Huesera: The Bone Woman | Film Threat
Feb 19, 2023
NOW IN THEATERS! Director Michelle Garza Cervera’s stunning feature debut, Huesera: The Bone Woman, uses conventional horror tropes to create true art. Valeria (Natalia Solian) and her husband Raul (Alfonso Dosal) are trying to get pregnant, going so far as to pray for a baby at a gigantic golden statue of the Virgin Mary. A carpenter by trade, Val is looking forward to building everything for the baby room herself.
However, when they are informed they are expecting, Val is told the chemicals she uses daily will harm the baby. So she has to pack up her tools as well as all her punk rock posters from her younger days. To make matters worse, Raul stops wanting to have sex with her because he is worried about the baby. But, Val still sneaks cigarettes out her window and one night spots a woman in the building across the street staring at her. When she waves, the other woman starts twitching and throws herself out the window. Val watches in horror as the bloody heap of broken bones on the pavement lurches up and stares at her.
Afterward, eerie things start happening all around Val, who isn’t as happy as she was expecting to be about motherhood. Soon she reaches out to Octavia (Mayra Batalla), who she ran with back in her queer punk grrl days. While Val tries to reconcile who she once was with who she is expected to be now, a dark shape with broken legs drags itself closer to her.
“…a dark shape with broken legs drags itself closer to [Val].”
The script Garza Cervera co-wrote with Abia Castillo is a bold drama about fears of motherhood and conformity. Then she adds the potent scary visuals and make-up effects that solidly put this into the horror realm. There is a legitimate argument to be made that Huesera: The Bone Woman is an art movie using horror window dressing to draw in a wider audience. Ever since Twin Peaks: Fire Walk With Me, I have felt there is so much potential for horror to be used to enhance art films. While we have had several visually spectacular genre efforts worthy of being called art, we have only recently seen flicks that are firmly art pictures utilizing the tools of horror.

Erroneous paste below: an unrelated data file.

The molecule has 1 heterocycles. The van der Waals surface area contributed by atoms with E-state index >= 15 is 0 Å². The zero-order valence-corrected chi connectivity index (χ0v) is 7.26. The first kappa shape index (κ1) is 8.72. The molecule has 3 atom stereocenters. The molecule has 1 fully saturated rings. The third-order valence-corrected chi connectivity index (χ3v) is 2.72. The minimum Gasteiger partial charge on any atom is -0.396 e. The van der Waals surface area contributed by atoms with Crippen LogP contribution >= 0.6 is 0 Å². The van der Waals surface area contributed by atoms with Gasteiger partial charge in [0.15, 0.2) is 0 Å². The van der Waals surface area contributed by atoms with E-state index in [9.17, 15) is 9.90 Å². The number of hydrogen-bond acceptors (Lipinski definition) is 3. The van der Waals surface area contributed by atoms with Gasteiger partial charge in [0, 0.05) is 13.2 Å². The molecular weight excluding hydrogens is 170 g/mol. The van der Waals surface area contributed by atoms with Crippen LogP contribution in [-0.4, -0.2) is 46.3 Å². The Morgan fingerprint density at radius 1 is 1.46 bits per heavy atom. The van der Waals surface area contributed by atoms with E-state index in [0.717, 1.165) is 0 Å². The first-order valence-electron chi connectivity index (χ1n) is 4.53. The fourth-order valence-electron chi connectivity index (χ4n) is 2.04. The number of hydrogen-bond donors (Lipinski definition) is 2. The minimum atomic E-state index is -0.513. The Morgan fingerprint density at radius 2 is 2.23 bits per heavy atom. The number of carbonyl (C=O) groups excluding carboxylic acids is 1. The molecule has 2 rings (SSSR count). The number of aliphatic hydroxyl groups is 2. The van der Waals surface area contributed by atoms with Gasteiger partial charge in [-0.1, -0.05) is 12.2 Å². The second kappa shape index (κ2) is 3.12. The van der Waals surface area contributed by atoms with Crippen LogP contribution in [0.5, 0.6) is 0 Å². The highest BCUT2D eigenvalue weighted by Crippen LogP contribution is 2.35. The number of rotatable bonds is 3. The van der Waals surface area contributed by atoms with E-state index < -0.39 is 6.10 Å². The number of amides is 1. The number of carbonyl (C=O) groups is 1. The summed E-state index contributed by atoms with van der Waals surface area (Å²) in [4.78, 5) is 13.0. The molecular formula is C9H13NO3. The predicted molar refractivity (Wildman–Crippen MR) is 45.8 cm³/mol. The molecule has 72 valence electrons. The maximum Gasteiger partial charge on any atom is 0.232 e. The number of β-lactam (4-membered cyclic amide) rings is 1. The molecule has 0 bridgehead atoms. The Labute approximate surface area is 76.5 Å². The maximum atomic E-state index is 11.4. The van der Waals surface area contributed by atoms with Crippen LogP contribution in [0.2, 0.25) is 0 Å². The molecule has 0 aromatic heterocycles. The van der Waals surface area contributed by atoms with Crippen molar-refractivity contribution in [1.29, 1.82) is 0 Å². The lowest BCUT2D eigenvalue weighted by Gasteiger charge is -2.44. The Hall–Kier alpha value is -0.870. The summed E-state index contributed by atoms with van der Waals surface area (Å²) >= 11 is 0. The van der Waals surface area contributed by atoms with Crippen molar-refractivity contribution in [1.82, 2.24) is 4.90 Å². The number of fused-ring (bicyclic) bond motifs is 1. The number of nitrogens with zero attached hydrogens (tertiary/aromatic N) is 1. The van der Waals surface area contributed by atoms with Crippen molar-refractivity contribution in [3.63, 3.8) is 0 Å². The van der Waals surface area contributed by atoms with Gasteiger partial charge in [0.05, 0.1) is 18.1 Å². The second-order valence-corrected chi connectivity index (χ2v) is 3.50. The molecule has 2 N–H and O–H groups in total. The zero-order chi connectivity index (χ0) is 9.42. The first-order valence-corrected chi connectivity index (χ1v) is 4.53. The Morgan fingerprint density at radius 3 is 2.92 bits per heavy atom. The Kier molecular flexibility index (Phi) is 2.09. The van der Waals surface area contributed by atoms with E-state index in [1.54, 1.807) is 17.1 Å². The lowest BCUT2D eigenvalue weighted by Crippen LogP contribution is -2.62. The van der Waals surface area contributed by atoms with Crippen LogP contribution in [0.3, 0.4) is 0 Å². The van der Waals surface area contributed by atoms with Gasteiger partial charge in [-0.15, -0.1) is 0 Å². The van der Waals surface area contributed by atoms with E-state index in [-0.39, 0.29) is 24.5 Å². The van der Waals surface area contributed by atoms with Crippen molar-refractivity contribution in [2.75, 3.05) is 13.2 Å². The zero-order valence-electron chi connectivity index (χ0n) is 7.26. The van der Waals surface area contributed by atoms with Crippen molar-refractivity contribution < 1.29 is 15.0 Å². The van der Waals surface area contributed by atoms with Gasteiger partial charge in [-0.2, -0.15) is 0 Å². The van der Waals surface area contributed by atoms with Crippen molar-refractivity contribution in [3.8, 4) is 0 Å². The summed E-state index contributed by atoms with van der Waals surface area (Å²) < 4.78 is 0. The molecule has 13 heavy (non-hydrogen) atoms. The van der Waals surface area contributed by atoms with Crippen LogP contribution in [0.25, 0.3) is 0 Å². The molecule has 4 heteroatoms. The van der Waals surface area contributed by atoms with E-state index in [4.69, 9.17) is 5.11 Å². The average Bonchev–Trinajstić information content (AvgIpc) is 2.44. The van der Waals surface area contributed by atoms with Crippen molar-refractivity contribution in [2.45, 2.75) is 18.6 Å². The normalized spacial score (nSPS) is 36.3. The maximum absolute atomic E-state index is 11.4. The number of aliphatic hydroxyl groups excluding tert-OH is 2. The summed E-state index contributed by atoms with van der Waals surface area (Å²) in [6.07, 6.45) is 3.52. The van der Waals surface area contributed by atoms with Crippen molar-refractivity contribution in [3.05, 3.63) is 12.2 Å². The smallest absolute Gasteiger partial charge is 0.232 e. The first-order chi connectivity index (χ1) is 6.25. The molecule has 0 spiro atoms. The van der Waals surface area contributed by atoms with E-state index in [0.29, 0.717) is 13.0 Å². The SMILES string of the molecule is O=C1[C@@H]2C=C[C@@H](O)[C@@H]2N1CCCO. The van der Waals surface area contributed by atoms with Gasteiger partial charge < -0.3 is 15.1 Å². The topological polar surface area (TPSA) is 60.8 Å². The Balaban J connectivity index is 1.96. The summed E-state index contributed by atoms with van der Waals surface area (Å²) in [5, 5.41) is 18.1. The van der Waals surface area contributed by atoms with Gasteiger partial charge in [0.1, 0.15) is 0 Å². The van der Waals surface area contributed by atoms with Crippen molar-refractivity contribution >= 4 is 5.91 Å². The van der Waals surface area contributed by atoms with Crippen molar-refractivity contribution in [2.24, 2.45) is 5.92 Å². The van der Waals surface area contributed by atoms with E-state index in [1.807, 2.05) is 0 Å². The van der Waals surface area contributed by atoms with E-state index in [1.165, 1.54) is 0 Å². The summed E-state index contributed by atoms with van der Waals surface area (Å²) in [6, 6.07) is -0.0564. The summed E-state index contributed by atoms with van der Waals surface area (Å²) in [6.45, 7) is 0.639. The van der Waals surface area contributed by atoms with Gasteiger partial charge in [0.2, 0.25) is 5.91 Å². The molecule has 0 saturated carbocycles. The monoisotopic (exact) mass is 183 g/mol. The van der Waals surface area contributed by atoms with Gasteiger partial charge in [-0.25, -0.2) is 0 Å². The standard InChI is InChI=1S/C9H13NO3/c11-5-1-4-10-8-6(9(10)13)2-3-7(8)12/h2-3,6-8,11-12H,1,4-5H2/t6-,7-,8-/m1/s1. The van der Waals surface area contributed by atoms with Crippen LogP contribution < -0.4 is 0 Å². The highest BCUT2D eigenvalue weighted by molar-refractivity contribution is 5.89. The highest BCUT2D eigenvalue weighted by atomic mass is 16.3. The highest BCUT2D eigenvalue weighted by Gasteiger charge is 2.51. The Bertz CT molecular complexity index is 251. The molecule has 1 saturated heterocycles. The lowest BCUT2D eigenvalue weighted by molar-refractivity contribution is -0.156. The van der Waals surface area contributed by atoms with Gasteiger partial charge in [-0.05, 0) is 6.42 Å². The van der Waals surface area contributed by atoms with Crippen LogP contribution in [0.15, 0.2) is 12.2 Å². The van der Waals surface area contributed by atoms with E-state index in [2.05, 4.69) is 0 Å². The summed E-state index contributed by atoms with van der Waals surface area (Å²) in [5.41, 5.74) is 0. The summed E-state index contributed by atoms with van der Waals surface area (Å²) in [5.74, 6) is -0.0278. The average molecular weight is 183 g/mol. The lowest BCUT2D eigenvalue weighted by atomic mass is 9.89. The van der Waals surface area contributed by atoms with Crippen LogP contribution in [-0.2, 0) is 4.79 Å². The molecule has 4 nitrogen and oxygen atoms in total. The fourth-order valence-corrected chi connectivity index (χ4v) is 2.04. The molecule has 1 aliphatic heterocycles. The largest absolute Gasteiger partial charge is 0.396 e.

The film joins the company with recent spooky artistic triumphs Medusa and Shapeless. It rides on the point of the vanguard of the international female-directed horror revolution. This not only legitimizes the worth of the previously ghettoized horror genre, but it also highlights the ability horror has to drape flesh across the unseeable. That women directors are using this expressionistic method to show the dread females go through previously not shown or explored is no accident.
Garza Cervera takes the quiet horror route through most of the picture to great effect. Using small touches to amp up the atmosphere makes the shivering moments with the broken limbs all the more powerful. This also makes her blow-out, surreal set piece at the finale all the more impressive. The bean bag I was sitting on flew across the room. While secondary to the drama, the dread is developed into a cool witchcraft angle that fits both thematically and symbolically.
Garza Cervera has the perfect collaborator in actress Solian. The actor has to deliver on several levels for all the different perspectives her character has at various times. She’s exceptional and gets into some extreme, dark territory. While the horror show will draw a lot of attention, the real treat here is the queer punk drama, which is not seen too often. If I squinted, I swore I was looking at scenes from the long-awaited live-action movie adaptation of the comic book Love and Rockets. Huesera: The Bone Woman will take your conception of the limits of the horror genre and break every bone in its body.
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